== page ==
How to Dispute a Debt with a Collections Agency
You have the right to dispute a
debt when a collector contacts you. Maybe the debt is not yours,
maybe it is but you dispute the account, or maybe you are unsure.
You have an absolute right to dispute the debt. If a debt
collection agency tells you that you can't or that your time is up
to dispute the debt, that is
untrue. Call us for a
You do have the right to dispute the debt - at any time.
When a debt collector first
contacts you, they typically send you a letter telling you who they
are, what debt they are collecting, and how much you owe. In that
first letter you get from the debt collector, they must tell
- That unless you dispute the debt within 30 days of the receipt
of that letter, they can assume it is valid. That does not
mean you cannot dispute the debt at all if you miss the 30 days.
You can always tell them it is disputed. Also, just because they
assume it is valid, that doesn't mean it is legally valid.
- That if the you notify the debt collector in writing within the
30-day period that the debt, or any portion thereof, is disputed,
the debt collector will obtain verification of the debt or a copy
of a judgment you if there is one, and a copy of such verification
or judgment will be mailed to you by the debt collector. You
can, within the first 30 days, demand that the collector validate
the debt for you. That is, prove that there is a debt that you
owe. If you send in a timely dispute, the debt collection
agency must stop collecting the debt until they have provided that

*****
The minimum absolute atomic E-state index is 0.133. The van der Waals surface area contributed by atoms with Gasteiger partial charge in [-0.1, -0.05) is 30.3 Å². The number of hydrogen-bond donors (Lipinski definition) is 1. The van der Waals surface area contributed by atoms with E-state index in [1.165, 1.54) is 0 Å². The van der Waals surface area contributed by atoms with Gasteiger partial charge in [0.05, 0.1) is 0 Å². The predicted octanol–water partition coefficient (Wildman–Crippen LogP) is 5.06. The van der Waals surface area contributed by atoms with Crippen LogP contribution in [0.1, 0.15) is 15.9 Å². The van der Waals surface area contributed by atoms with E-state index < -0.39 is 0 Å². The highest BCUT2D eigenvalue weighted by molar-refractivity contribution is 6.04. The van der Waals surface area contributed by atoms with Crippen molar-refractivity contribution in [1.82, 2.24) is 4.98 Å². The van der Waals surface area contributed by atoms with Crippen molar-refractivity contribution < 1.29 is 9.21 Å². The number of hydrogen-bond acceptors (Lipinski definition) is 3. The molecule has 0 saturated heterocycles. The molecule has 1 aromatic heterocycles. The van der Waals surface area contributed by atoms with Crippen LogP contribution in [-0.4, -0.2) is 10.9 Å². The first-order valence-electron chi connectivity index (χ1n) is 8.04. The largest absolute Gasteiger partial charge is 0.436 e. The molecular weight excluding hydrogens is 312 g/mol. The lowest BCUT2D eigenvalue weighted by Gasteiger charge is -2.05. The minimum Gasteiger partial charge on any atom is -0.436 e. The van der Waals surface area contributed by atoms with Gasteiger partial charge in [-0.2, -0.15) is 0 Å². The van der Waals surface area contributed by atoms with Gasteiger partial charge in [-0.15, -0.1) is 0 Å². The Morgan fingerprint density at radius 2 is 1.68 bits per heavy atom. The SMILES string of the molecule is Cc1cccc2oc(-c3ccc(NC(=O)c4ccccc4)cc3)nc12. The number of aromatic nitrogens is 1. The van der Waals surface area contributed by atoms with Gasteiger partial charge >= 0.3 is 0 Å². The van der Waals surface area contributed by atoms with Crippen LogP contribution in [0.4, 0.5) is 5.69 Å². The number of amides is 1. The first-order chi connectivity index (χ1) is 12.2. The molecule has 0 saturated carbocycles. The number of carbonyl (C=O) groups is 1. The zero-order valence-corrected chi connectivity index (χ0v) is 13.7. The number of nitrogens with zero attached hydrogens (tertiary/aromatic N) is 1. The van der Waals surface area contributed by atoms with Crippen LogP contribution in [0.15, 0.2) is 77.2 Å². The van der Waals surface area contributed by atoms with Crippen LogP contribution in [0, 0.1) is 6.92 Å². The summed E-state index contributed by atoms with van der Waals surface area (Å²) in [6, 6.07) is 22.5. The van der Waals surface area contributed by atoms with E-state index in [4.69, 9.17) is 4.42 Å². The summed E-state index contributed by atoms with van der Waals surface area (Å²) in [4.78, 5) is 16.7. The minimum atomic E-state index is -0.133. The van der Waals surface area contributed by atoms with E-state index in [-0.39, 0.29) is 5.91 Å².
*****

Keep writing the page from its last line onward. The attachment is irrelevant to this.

validation. Failing to do so, the debt collector violates the Fair Debt Collection
Practices Act. If you dispute the debt, then anytime the
collector reports that debt to a credit reporting agency, then they must report
that the debt is a disputed debt.
- A statement that, upon the consumer's written request within
the thirty-day period, the debt collector will provide the consumer
with the name and address of the original creditor, if different
from the current creditor. Lawyers collecting debts are under
the same obligation to provide you validation. Remember, a debt
collector presented with a timely (within 30 days of receiving your
notice) demand for validation also must stop all collection
activities until they provided the requested validation. Filing a
lawsuit is a collection activity. That means they cannot sue you
until they have validated the debt. You can dispute the debt
over the phone when the collector calls you. The collector, at this
time, does not have to validate the debt or provide you any
documents, but at least they are on notice of the dispute, and must
notify any credit reporting agency they communicate to that the
debt is disputed. Dispute the debt in writing: see our sample
letters for using to communicate with the collectors.